Trump Reportedly Considered Issuing Blanket Pardons for Jan. 6 Rioters Before Leaving White House

© AP Photo / Gerald HerbertPresident Donald Trump walks to board Marine One on the South Lawn of the White House, Tuesday, Jan. 12, 2021, in Washington.
President Donald Trump walks to board Marine One on the South Lawn of the White House, Tuesday, Jan. 12, 2021, in Washington. - Sputnik International, 1920, 03.02.2022
Speaking to a crowd of supporters near Houston on Saturday, former US President Donald Trump proclaimed that he would consider pardoning defendants charged in connection with the deadly US Capitol riot on January 6, 2021. Per a new report, it appears this is not the first time Trump mulled such a move.
Between January 6 and January 20—the date of Biden's inauguration—Trump made three separate phone calls to discuss the idea of issuing a blanket pardon for rioters involved in the deadly insurrection at the US Capitol building, according to a new Politico report.
"Do you think I should pardon them? Do you think it’s a good idea? Do you think I have the power to do it?" recounted one of Trump's advisers, summarizing the three conversations.
Another adviser informed the outlet that Trump began to get inquisitive about how rioters may be charged criminally, as well as how much protection a blanket pardon would provide them.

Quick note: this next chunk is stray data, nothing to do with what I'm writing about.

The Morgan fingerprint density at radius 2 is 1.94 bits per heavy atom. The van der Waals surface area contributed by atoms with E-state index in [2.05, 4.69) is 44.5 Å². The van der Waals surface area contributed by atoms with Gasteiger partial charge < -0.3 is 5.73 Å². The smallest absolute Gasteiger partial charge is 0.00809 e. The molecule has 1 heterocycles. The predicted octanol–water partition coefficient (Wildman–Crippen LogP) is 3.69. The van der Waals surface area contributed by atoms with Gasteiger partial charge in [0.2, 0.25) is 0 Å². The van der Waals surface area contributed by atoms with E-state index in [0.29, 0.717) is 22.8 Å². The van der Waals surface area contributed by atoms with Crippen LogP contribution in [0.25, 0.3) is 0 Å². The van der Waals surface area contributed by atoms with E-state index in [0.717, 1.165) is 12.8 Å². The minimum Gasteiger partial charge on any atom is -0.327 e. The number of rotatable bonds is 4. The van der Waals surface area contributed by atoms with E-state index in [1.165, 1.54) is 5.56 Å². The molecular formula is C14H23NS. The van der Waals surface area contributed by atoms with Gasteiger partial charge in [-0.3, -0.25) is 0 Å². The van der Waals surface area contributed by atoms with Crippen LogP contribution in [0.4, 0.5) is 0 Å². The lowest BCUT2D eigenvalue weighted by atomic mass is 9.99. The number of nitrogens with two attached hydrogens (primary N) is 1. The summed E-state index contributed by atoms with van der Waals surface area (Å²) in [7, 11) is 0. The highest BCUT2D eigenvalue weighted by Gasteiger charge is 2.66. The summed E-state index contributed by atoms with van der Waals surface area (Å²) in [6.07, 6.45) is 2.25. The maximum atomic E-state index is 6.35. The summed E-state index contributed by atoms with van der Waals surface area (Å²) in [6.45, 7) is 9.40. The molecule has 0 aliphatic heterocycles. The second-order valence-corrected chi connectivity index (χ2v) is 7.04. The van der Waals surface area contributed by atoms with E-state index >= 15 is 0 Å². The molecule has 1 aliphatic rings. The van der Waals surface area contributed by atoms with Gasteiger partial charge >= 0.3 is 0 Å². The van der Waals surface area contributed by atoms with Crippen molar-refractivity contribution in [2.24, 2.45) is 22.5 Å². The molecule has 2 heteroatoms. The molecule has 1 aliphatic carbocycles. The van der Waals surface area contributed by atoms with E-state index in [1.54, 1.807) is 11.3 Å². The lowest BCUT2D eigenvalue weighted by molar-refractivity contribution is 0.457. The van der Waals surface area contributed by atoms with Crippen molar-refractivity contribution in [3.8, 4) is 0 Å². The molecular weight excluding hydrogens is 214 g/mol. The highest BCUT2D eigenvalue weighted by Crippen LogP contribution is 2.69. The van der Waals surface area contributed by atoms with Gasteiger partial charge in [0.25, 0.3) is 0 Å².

"He said, 'Some people think I should pardon them.' He thought if he could do it, these people would never have to testify or be deposed," the second adviser recounted.
However, Trump's questions were met with discontent from the White House counsel's office, which "forcefully" told Trump the limits of his presidential powers.
"There was a dangling threat that if he pushed too hard, [White House counsel Pat] Cipollone would leave," one adviser said.
Questions also arose about how he would issue a pardon with individuals not being formally charged with a crime yet.
"Is it everybody that had a Trump sign or everybody who walked into the Capitol?" Trump reportedly asked an adviser.
Politico granted both ex-Trump advisers anonymity.
Trump's previously unreported conversations are being made known just days after he told a crowd of supporters that he would consider such a move if he ran a successful presidential campaign in 2024.
"If I run and if I win we will treat those people from January 6 fairly," Trump told rally attendees in Canoe, some 40 miles from Houston, Texas. "And if it requires pardons we will give them pardons because they are being treated so unfairly."
His comments immediately received pushback from the House Select Committee probing the investigation, as well as GOP leadership.
U.S. Senate Minority Leader Mitch McConnell (R-KY) takes questions during a press conference following the weekly Republican luncheon on Capitol Hill in Washington, U.S., January 11, 2022. - Sputnik International, 1920, 01.02.2022
GOP Leader McConnell, Senate Republicans Reject Reduced Sentences for Guilty Jan. 6 Rioters
"I would not be in favor of shortening any of the sentences for any of the people who pleaded guilty to crimes," McConnell said earlier this week.
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